In sum, it looks like Tunisia is headed for a broad coalition government composed of the Islamists and center-left parties. The presence of center-left parties would have a moderating effect on the already moderate Islamist party. It would also set an example for the rest of the Arab world (Egypt and probably Libya) on how the post-electoral bargaining game is necessary and beneficial for everyone if it is played right. Moreover, during the campaign, the leaders of Ennahda stated, several times, that the Turkish model is the most appropriate model for Tunisia—i.e., the Ennahda would probably be a pro-market economy party with a light touch of Islamic conservatism. It is unlikely that the Ennahda would enforce a morality code or use a Shar’ia as the main source of law. From what we have seen during the campaign and the multiple declarations post-election, the Ennahda is a vote-maximizing party, which seeks to reinforce and enlarge its political base. To do that, the Islamists would probably focus on economic prosperity first and foremost. Of course, every political strategy has its negative side—i.e., if Ennahda focuses mostly on economic issues and downplays morality issues, it would turnoff its hardcore constituents. This is the calculus that the Ennahda seems to favor since it seems to be moving to occupy the middle of the political spectrum, to capture more voters, and position itself for a bigger win in the next election.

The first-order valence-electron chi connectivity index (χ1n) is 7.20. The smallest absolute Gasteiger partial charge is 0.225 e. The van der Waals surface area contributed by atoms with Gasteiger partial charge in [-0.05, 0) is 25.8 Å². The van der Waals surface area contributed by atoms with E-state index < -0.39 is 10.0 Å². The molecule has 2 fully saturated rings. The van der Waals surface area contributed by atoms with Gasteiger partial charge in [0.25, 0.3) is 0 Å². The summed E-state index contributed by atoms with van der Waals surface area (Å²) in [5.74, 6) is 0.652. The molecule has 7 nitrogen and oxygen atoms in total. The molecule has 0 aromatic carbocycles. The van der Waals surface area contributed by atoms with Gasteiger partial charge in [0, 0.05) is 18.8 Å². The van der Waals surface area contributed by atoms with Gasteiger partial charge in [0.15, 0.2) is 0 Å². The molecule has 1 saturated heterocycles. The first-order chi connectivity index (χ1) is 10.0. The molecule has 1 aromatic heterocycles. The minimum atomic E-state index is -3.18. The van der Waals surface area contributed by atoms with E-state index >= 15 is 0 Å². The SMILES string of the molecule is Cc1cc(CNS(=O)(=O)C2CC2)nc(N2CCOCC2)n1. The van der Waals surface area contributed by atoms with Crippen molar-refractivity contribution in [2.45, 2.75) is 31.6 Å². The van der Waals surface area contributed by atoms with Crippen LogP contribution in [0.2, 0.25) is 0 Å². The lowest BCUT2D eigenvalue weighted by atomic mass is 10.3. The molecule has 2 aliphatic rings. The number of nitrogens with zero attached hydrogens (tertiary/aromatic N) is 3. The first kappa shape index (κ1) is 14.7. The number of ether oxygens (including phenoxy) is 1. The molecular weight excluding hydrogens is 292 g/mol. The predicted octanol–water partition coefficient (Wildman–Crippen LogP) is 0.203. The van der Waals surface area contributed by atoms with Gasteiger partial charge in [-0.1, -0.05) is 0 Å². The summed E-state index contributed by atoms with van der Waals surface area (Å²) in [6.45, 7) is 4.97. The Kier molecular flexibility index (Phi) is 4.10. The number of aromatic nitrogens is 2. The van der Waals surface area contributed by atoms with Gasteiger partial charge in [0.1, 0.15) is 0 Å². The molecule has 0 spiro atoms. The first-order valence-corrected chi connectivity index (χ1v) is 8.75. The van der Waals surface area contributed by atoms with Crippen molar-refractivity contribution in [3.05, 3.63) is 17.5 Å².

Furthermore, the leaders of Ennahda are not stupid. They know very well that leading the country after a revolution is a risky business. The likelihood of failure—economic failure with high inflation and anemic growth, social unrest, shifting coalition and allegiances, electoral volatility, huge and unrealistic expectations, and so forth—is extremely high and very real. Thus, the leaders of Ennahda purposely chose to share the likelihood of failure with the second and third winner of the election, which would minimize a future electoral backlash.
Finally, it is very important for the Arab/Muslim world that Tunisia’s first election succeeds. Tunisia was the first Arab country to topple its autocrat and show the way to salvation to the rest of the Arabs/Muslims. Everyone else in Egypt, Libya, Algeria and many other countries of the region is carefully observing how Tunisia is negotiating this transition. Don’t get me wrong, transitions are extremely hard and failure is more likely than success. But Tunisia cannot fail and must succeed for the sake of every Arab/Muslim. The Tunisian example of how Ennhada behaves itself, engages in post-electoral bargaining with other political parties, sets its political priorities, and leads and governs collectively would surely be followed and very influential in Egypt and in all Arab/Muslim countries. To borrow from Neil Armstrong, what Tunisia did this last Sunday was to take one small step for itself, but one giant leap for the Arab/Muslim world.